Volume 13 | Issue 1 | Year 2010

As the largest sugar producer in the world, Brazil provides ample scope for its thriving market. In its 50th year of successful trading, Motocana, based in Piracicaba, São Paulo, is no stranger to the rise of sugar cane farming and the development of specialized equipment for its cultivation and harvesting. Since the launch of the famous cane loader, more than 200 models have been created for the industry, and the company has earned international recognition for its high levels of quality and innovation. Three years after its launch, the bestselling core sampler, which is a part of the sugar cane line of products, has sold a record 100 units.
STABILIZING SUCCESS
“In recent years the sugar industry has been responsible for 75 percent of our sales,” explains Trevisan. However, despite the past importance of cane farming to the company, it has been carefully investing in new products and sectors. The sugar industry is notoriously erratic, with rising prices and market changes that can leave a bitter aftertaste for producers. Several factors can hinder long-term growth of agriculture, such as supply-side constraints including adverse macroeconomic shocks, ongoing transportation and marketing bottlenecks, financial constraints, and a slowdown on the expansion of agricultural land. Rising consumer demand for high-value foods and the biofuels industry also threaten to reduce the availability of Brazil’s exportable surpluses.

The nature of the market is the reason for the diversification of Motocana’s products. In addition to the line of loaders, planters, harvesters and core sampler, the company has focused investment in forestry equipment and cranes. In fact, when Motocana was founded in 1959 it manufactured hydraulic components, pumps, commanders and cylinders. “The last three years have seen investment in the new products, to return to a more varied product mix. We have won new contracts and diversified our sales,” says Trevisan. The objective of the strategy is to balance sales between the sugar cane and forestry and cranes lines equally, therefore reducing the impact of oscillations in the sugar and ethanol industry.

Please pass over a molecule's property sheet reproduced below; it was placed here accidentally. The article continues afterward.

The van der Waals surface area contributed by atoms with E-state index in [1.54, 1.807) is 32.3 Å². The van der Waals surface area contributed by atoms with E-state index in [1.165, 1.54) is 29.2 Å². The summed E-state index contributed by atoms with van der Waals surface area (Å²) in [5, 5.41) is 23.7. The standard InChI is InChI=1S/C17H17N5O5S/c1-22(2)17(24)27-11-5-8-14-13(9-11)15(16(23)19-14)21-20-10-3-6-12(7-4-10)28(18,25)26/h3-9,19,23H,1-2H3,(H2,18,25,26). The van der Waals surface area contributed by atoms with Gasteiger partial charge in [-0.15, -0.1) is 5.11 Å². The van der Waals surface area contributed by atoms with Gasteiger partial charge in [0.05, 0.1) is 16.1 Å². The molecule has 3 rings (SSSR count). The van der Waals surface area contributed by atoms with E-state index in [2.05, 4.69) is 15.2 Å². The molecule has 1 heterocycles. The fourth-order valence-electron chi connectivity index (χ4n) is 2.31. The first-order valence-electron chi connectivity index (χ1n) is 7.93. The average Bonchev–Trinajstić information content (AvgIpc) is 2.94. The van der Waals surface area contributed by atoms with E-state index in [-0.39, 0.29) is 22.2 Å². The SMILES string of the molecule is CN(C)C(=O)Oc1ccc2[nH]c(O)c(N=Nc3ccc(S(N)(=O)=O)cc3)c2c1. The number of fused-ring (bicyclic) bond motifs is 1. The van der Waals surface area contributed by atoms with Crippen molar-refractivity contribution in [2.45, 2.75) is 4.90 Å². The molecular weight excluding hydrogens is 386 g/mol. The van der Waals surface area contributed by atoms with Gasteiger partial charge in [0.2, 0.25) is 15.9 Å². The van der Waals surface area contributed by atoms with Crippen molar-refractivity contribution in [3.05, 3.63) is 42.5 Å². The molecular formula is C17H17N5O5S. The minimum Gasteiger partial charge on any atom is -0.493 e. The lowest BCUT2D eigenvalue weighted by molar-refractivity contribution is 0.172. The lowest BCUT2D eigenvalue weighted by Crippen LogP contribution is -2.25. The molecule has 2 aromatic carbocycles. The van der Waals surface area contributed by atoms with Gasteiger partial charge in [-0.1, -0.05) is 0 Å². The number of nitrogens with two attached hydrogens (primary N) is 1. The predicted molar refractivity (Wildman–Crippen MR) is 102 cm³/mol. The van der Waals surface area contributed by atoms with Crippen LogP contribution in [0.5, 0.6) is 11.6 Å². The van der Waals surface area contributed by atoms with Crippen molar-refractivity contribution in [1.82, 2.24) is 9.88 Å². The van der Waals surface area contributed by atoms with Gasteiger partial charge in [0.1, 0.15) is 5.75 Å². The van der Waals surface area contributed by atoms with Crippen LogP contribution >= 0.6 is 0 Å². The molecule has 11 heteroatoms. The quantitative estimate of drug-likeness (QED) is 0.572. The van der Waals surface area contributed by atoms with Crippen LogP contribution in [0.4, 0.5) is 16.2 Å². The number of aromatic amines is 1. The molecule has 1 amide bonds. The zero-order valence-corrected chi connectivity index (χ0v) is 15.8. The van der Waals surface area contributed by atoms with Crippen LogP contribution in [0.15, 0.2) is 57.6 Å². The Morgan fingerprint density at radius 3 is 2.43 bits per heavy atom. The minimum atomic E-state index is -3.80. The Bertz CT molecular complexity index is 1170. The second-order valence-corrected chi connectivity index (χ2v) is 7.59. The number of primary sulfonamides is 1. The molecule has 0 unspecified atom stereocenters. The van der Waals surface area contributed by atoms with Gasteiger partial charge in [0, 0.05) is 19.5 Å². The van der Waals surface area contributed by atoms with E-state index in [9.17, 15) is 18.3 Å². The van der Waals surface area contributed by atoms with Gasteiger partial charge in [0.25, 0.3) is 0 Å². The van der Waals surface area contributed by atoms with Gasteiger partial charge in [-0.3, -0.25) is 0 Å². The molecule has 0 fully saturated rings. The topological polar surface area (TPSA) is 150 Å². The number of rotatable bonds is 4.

“We are constantly working on new equipment for the forestry division to complement the existing line and investing in staff so that we can reach new markets,” says Trevisan. The forestry line comprises a range of fixed and assembled wood loaders, cargo transfer cranes and trailers each with specific load transferring and loading capabilities. The specially designed and manufactured cranes are multi-use and can be fitted with hooks or claws to load scrap and move heavy materials. Motocana also manufactures a complete range of replacement parts for its machinery.

In total, Motocana produces 750 pieces of equipment every year. The 7,800-square-meter factory located in a 12,500-square-meter business park at the entrance to Piracicaba is well-equipped to manufacture all models for both the internal and foreign markets. Motocana products are exported to several countries in South America, Central America and Africa and the success of the machinery has resulted in plans to construct a second unit of 11,000 square meters in the future. “The new plant will increase our assembly and production capacity and is due for completion in the next few years,” confirms Trevisan.

LOADING LEADERS
Motocana is the leading manufacturer of sugar cane loaders and core samplers in Brazil. As well as leading machinery, it prides itself on innovation as a key part of the success of the company, continuously seeking improvements and watching market needs by developing new products and technologies.

The company also recognizes its highly qualified team as an essential part of its growth. All employees from managerial to technical support and accredited representatives are responsible for maintaining and producing the quality that is synonymous with the brand. The balance of products and professionals represents Motocana’s response to its markets, and strong strategy for survival and success.

The structure and organization of the company make Motocana tough on competition. As well as a recognized brand, the durable, reliable products are accessibly priced with low maintenance costs. “Complementing existing machinery is not only a technological challenge, we also adds value to our products by offering a complete after-sales service,” says Trevisan. Contact with the market and its clients have always been important in Motocana’s search for new technologies, markets and suppliers. “Our mission is to offer what the market needs, attend the requirements of our clients in the form of effective sugar farming, forestry and crane technology solutions, while increasing our presence and maintaining growth,” he continues.

Motocana has achieved high levels of brand visibility by participating in trade fairs all over Brazil. In 2009 alone the company exhibited products at Agrishow, Feicana, Fenasucro and Simtec, four of the largest farming shows in the country.

Leading technology for cane farming shot Motocana to the top of the market, but it is a position that the company enjoys with diligence. Far from being overcome by the rush of success from the sugar industry, Motocana maintains a level-headed strategy aimed at diversification and expansion, guaranteeing its future through customer satisfaction.

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